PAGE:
I once read somewhere that one of the reasons why Felt aren’t as widely revered as so many of their 80s peers is that they never managed to release an album that folk could hold up as being their one true and defining classic piece of vinyl. It’s a very fair point to make, for none of their studio albums is really one that can be defined as being “essential” for a collection.

Nor indeed has there ever been a real gathering of the ‘Best of Felt’ (however which way you choose to try to define that) as most of the five compilation LPs that have been released have either focussed in on a particular period of time while the one that went for the entire career contained only the singles.

It’s also the case that the eccentric and enigmatic frontman Lawrence probably ensured that there would never be any one LP to define his and the band’s career;  after all this was someone who announced a plan, which he stuck to, of having a ten-year career during which there would be ten singles and ten albums and nothing more. It also can’t be denied that the band were forever changing their core sound, albeit they are probably best-loved (certainly in my case) for those records which are as close as can be to the formula of jingly-jangly guitars making perfect indie-pop.

My favourite song of theirs is Ballad of The Band, a track featured previously on the blog via a guest contribution back in January 2014 from Friend of Rachel Worth when he wrote about cult classics. Another one that I have a huge amount of time for is Primitive Painters, a song from the LP Ignite the Seven Cannons, and which was also released as a single.

mp3 : Felt – Primitive Painters

It’s an epic rolling track of more than six minutes in length that has all the hallmarks of the involvement of the Cocteau Twins with Robin Guthrie behind the production desk and Liz Fraser on co-vocals. It turned into Felt’s biggest selling single, topping the indie charts for two weeks in September 1985, but where others would have sought to at least maintain such a head of steam their next release was a ten-track instrumental album less than 20 minutes in length. And for an entirely new label.

But there’s another earlier track from Felt that I rate above what is the undoubted majestic shimmering of Primitive Painters, It dates back to June 1983 and would have been the first time I ever heard any of their music, thanks to it being aired often at the Thursday night alternative/indie disco in the student union:-

mp3 : Felt – Penelope Tree

In an era when indie-guitar pop was king thanks to the likes of The Smiths, Aztec Camera, Orange Juice, The Fall et al, there is something really special about these three minutes of music. The lyric is one that Morrissey must have read and realised immediately that he had to up his game, particularly the line “I was lonely until I found the reason and the reason was me.” It’s a sad, depressing and melancholy thought buried in a tune that is as jaunty and carefree as they come.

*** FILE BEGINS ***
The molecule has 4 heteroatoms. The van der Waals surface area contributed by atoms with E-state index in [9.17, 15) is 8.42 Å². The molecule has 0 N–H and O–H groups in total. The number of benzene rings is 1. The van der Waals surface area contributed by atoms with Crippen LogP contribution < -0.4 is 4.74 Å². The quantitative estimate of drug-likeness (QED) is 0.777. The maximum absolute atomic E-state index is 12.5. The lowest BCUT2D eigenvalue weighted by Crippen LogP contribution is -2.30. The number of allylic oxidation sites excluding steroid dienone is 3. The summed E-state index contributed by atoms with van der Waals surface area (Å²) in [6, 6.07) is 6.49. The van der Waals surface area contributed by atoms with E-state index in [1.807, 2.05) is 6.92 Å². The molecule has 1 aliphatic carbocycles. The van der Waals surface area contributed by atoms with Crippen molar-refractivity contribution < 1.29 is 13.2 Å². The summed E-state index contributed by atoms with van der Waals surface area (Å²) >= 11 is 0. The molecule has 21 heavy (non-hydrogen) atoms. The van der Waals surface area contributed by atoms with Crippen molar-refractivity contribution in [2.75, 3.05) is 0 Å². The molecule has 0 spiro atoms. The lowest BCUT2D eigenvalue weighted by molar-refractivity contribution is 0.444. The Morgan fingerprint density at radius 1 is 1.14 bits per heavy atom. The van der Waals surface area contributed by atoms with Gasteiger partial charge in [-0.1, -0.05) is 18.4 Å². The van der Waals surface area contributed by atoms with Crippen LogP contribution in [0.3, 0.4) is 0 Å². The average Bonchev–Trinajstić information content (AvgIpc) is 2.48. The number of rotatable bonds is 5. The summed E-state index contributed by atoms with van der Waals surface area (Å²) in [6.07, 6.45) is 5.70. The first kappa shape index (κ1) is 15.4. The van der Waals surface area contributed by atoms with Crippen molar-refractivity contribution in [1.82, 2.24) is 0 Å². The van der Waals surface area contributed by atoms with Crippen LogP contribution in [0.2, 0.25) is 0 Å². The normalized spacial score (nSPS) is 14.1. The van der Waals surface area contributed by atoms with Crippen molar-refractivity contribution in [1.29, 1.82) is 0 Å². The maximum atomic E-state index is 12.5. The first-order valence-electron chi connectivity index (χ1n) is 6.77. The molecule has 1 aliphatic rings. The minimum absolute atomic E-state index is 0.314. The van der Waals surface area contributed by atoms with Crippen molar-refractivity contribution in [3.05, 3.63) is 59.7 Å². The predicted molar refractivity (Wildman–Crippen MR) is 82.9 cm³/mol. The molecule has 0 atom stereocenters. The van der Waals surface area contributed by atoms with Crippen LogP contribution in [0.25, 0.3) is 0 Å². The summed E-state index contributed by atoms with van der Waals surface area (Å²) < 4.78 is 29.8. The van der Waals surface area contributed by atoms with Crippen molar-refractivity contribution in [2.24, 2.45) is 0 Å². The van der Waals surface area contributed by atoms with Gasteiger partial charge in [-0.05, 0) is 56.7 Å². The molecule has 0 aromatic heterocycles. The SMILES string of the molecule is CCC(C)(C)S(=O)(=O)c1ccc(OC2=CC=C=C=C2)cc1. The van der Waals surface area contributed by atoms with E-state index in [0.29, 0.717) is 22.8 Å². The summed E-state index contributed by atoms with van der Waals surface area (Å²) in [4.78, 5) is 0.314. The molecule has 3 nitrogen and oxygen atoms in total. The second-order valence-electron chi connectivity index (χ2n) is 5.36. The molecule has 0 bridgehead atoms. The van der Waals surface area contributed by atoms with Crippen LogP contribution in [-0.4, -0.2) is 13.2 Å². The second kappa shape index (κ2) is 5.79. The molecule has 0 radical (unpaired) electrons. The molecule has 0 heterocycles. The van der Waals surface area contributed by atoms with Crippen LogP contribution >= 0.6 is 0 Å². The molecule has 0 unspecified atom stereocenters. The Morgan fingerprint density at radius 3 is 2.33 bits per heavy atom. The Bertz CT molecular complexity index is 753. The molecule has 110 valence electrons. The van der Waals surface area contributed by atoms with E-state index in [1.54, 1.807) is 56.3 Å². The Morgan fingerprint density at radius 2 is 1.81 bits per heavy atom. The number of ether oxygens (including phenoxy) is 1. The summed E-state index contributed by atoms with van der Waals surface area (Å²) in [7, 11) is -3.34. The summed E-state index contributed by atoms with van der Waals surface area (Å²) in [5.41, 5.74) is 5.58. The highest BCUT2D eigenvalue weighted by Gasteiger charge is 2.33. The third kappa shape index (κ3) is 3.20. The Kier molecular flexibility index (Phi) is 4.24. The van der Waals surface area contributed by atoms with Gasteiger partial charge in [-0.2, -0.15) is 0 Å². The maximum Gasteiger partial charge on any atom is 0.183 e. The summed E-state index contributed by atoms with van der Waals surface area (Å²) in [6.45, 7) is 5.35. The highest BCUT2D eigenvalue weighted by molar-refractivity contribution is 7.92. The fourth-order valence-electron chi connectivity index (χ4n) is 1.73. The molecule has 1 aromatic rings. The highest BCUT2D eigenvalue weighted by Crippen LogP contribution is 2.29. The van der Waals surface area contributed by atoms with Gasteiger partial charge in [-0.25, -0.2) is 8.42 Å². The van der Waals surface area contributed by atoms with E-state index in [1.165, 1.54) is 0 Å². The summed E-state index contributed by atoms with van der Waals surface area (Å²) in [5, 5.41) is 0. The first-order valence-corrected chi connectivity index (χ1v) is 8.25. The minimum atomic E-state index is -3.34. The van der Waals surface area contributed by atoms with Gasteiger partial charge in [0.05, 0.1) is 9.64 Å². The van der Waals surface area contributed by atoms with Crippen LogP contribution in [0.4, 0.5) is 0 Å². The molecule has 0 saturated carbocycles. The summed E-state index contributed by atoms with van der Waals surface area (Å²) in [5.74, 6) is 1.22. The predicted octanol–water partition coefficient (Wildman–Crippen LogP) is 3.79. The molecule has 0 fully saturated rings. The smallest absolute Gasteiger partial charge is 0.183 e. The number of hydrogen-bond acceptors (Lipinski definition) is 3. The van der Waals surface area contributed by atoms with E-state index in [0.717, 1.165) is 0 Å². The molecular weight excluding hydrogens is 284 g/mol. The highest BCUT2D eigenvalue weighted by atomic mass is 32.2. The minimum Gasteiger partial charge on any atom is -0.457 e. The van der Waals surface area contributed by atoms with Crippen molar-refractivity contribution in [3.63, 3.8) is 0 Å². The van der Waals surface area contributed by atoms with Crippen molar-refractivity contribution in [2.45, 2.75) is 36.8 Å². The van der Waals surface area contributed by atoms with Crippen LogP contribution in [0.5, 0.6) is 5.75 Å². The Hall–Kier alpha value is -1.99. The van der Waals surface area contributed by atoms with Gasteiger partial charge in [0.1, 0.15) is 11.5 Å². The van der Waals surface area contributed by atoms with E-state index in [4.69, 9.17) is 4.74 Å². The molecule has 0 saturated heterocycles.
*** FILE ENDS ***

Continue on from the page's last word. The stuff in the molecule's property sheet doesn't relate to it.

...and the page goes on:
What I didn’t know at the time I was gyrating my hips to this tune – and indeed nor did I find out till the turn of the century when I came across the name in a magazine piece about fashion – is that Penelope Tree is a real person. I had always assumed it was a name adopted in the song given how easy it was easy to rhyme with ‘me’.

Not only a real person, but someone who was, for a while, incredibly famous. A member of UK high society in the swinging 60s, Penelope Tree became one of the first so-called supermodels in 1966 at the age of 16, living with photographer David Bailey and being someone whom John Lennon described asHot, hot, hot and smart, smart, smart.” Six years later things suddenly unravelled very quickly as her career was ended by scars from late-onset acne and she was arrested for possession of cocaine.

I hadn’t known anything of her life but clearly Lawrence from Felt was not only familiar with every nuance but sympathised so much with her sad predicament that he wanted to immortalise her. Incidentally, if I’d ever bought the single at the time I would probably have learned all this as said supermodel adorned the cover.




  1. There have been times where I would have described Felt as a Rock Band and times they are most definitely a Pop Band. Here in lies the problem with trying to find one album that is definitive. There are two Felts. But this isn’t a problem, it a wealth of riches really. Back in the 80s I could easily place a Felt song alongside a Bunnymen track or a Smiths track on a mixtape.
    Penelope Tree is far and away my favorite Felt song and probably the best lyric Lawrence Hayward ever wrote. Your quote, JC, is brilliant, but it’s ‘Goldmine trash seeks brave dark warrior’ that slays me every time I hear or sing it to myself.

  2. Thanks for a great post, JC – any appreciation of Felt can only be a good thing and this one is a pleasure to read.
    They’re one of those bands that, never quite making my ‘top tier’ back in the day (perhaps because of that reason that there was no ‘killer’/definitive album, good as they are), have always been there to return to on occasion and have subsequently matured with the passing of the years to the point where their best is amongst my favourite music to listen to and never fails to sound wonderful.